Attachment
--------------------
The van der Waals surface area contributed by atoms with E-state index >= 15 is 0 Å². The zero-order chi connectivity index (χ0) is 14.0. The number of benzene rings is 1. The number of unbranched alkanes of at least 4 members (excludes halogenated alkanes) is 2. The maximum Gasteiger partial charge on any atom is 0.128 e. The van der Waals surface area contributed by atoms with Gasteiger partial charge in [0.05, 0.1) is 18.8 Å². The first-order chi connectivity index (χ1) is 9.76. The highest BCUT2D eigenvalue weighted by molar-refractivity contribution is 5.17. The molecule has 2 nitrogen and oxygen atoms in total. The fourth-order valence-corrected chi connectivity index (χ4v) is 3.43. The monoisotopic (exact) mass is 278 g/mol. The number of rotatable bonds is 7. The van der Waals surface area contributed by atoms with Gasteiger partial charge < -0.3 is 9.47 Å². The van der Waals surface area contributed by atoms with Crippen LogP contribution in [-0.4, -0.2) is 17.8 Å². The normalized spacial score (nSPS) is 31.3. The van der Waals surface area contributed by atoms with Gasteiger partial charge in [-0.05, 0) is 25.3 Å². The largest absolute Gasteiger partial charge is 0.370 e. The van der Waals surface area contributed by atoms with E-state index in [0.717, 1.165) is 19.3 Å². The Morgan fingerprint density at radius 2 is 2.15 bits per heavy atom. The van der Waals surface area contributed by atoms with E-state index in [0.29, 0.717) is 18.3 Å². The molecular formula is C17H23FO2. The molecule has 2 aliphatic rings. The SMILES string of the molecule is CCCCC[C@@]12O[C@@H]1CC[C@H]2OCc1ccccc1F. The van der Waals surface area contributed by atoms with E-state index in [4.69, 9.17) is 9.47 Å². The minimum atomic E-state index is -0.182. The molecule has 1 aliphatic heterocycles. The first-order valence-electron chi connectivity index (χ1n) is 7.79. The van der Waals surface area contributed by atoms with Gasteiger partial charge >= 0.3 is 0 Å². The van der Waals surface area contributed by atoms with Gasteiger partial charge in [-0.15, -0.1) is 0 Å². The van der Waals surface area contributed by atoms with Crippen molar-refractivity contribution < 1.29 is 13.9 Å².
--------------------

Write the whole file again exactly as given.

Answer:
The van der Waals surface area contributed by atoms with E-state index >= 15 is 0 Å². The zero-order chi connectivity index (χ0) is 14.0. The number of benzene rings is 1. The number of unbranched alkanes of at least 4 members (excludes halogenated alkanes) is 2. The maximum Gasteiger partial charge on any atom is 0.128 e. The van der Waals surface area contributed by atoms with Gasteiger partial charge in [0.05, 0.1) is 18.8 Å². The first-order chi connectivity index (χ1) is 9.76. The highest BCUT2D eigenvalue weighted by molar-refractivity contribution is 5.17. The molecule has 2 nitrogen and oxygen atoms in total. The fourth-order valence-corrected chi connectivity index (χ4v) is 3.43. The monoisotopic (exact) mass is 278 g/mol. The number of rotatable bonds is 7. The van der Waals surface area contributed by atoms with Gasteiger partial charge < -0.3 is 9.47 Å². The van der Waals surface area contributed by atoms with Crippen LogP contribution in [-0.4, -0.2) is 17.8 Å². The normalized spacial score (nSPS) is 31.3. The van der Waals surface area contributed by atoms with Gasteiger partial charge in [-0.05, 0) is 25.3 Å². The largest absolute Gasteiger partial charge is 0.370 e. The van der Waals surface area contributed by atoms with E-state index in [0.717, 1.165) is 19.3 Å². The Morgan fingerprint density at radius 2 is 2.15 bits per heavy atom. The van der Waals surface area contributed by atoms with E-state index in [0.29, 0.717) is 18.3 Å². The molecular formula is C17H23FO2. The molecule has 2 aliphatic rings. The SMILES string of the molecule is CCCCC[C@@]12O[C@@H]1CC[C@H]2OCc1ccccc1F. The van der Waals surface area contributed by atoms with E-state index in [4.69, 9.17) is 9.47 Å². The minimum atomic E-state index is -0.182. The molecule has 1 aliphatic heterocycles. The first-order valence-electron chi connectivity index (χ1n) is 7.79. The van der Waals surface area contributed by atoms with Gasteiger partial charge >= 0.3 is 0 Å². The van der Waals surface area contributed by atoms with Gasteiger partial charge in [-0.15, -0.1) is 0 Å². The van der Waals surface area contributed by atoms with Crippen molar-refractivity contribution < 1.29 is 13.9 Å².